To all my friends and followers, my New Year’s wishes for you… May your heart be light and may you be blessed with good health in 2015. May the New Year find you surrounded by loved ones and you find the joy in small things and in whatever you do.
On this day, a year ago, sitting on my couch at the balcony, I was wondering as why we celebrate January 1st as the New Year’s Day. The date of the New Year seems so fundamental that it’s almost as though nature ordained it. But New Year’s Day as Jan 1 is only a civil event. Of course in school most of us have fairly read about it, but I wanted to revive my knowledge. As I was reading some facts on the web, I also chanced upon an old book on astrotheology gifted to me by my grandfather on my 14th birthday. The pages of the book turned yellow but it has enough information that can refresh our memories!
Let me take this opportunity and share with you a bit of this knowledge. While there’s no astronomical reason to celebrate New Year’s Day on January 1, our modern celebration of New Year’s Day stems from an ancient Roman custom, the feast of the Roman god Janus – god of doorways and beginnings. The name for the month of January also comes from Janus, who was depicted as having two faces. One face of Janus looked back into the past, and the other peered forward to the future.
For people in the Northern Hemisphere, January is a logical time for new beginnings. At the December solstice in the Northern Hemisphere, we had the shortest day of the year. By early January, the days are obviously getting longer. This return of longer hours of daylight had a profound effect on cultures that were tied to agricultural cycles. It has an emotional effect on people even in cities today.
The early calendar-makers may not know, but today we know there is another bit of astronomical logic behind beginning the year on January 1. Earth is always closest to the sun in its yearly orbit around this time. This event is called Earth’s perihelion.
People didn’t always celebrate the New Year on January 1. The earliest recording of a new year celebration is believed to have been in Mesopotamia, circa 2000 B.C. That celebration – and many other ancient celebrations of the New Year, following it – were celebrated around the time of the vernal equinox, around March 20. Meanwhile, the ancient Egyptians, Phoenicians, and Persians began their new year with the autumnal equinox around September 20. And the ancient Greeks celebrated on the winter solstice, around December 20.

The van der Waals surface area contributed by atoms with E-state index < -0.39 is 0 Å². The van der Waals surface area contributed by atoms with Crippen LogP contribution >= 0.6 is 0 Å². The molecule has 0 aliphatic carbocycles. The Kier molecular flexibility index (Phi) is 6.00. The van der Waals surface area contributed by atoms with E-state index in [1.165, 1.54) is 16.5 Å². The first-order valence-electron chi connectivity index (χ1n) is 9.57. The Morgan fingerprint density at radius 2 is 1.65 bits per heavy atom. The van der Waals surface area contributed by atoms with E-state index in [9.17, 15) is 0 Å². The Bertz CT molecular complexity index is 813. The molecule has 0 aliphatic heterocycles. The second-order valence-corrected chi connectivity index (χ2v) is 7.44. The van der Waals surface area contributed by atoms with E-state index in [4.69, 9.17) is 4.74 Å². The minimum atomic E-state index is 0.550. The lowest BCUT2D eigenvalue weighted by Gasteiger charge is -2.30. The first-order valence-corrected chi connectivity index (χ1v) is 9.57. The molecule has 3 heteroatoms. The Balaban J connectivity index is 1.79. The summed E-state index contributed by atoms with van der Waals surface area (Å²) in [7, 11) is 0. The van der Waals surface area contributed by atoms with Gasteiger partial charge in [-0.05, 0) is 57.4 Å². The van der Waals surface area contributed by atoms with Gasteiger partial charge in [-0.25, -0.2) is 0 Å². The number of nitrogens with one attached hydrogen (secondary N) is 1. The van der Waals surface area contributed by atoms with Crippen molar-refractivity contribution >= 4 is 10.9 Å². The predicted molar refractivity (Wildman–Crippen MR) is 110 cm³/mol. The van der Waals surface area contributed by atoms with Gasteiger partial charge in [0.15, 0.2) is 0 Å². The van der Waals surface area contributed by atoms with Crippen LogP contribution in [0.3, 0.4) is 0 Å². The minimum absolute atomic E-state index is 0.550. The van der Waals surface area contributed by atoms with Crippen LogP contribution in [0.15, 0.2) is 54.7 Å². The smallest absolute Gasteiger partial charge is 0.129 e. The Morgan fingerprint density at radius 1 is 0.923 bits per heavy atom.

There are numerous types of Indian New Year’s days celebrated in various regions at various times of the year. Ugadi is celebrated as New Year’s Day in Karnataka and Andhra pradesh. Gudhi Padwa is celebrated as New Year’s Day in Maharashtra. Bestu Varas is the New Year’s Day for Gujaratis and falls on the day after Diwali.In Bengal, the new year is celebrated in mid-April on the first day of Baishakh as well.
By the Middle Ages, though, in many places the new year began in March. Around the 16th century, a movement developed to restore January 1 as New Year’s Day. In the New Style or as per Gregorian calendar, the New Year begins on the first of January.
Just like the one face of Janus that looks back into the past, and the other peers forward to the future, I believe new year is a time (and an opportunity) to reflect on the past, while looking to the future.
After all, it’s a new beginning, as noted author Lucy Maud Montgomery makes a statement: “Isn’t it nice to think that tomorrow is a new day with no mistakes in it yet?”